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Special Seminar: Avian vision and the evolution of adaptive coloration: insights from sensory ecology

Tuesday, January 27, 2015
12:00 AM
1210 Chemistry

Peacock images
Birds are endowed with a sophisticated visual system that allows them to experience the world in ways humans cannot. How does a bird's visual experience influence its behavior and evolution? I use a multidisciplinary approach – incorporating tools from computer science, engineering and genomics – to investigate the evolution of avian coloration. My research combines detailed studies in museum collections with work in the lab and field. From a mechanistic perspective, I am interested in understanding how sensory systems work and how colors are produced. From a functional perspective, my goal is to analyze the diversity of colorful signals and the adaptive advantages they convey. In this talk, I will show how taking a "bird's-eye view" reveals surprising insights into the sensory world of birds, using examples from plumage evolution, egg mimicry and camouflage. In addition, I will discuss a new project on the evolution and bioengineering of avian eggs.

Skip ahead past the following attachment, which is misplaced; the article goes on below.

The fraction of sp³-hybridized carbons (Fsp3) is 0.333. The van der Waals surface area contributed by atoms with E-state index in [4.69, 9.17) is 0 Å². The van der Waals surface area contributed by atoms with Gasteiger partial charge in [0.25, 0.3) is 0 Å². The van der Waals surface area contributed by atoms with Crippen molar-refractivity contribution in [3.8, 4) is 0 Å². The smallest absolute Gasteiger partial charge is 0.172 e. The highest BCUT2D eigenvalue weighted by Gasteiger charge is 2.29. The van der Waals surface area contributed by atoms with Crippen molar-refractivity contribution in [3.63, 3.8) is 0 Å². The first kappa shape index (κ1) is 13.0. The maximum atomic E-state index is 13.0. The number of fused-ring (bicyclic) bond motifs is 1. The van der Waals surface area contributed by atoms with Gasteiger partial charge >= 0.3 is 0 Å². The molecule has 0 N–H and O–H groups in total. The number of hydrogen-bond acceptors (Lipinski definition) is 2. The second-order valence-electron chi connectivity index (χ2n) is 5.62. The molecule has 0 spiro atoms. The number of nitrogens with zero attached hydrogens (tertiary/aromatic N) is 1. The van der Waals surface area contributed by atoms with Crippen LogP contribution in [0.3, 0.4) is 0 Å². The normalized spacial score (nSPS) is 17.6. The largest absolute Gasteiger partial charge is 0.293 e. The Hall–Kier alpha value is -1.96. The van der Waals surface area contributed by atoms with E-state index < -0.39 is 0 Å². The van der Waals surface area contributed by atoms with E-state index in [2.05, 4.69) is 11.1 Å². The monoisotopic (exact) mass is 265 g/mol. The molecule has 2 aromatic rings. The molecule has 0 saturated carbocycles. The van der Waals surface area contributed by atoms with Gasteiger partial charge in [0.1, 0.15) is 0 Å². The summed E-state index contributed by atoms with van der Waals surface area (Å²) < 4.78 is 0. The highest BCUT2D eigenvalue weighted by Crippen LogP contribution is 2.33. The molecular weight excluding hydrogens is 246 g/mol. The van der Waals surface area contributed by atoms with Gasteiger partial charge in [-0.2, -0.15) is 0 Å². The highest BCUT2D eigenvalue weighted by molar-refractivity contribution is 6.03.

Host: Professor Elizabeth Tibbetts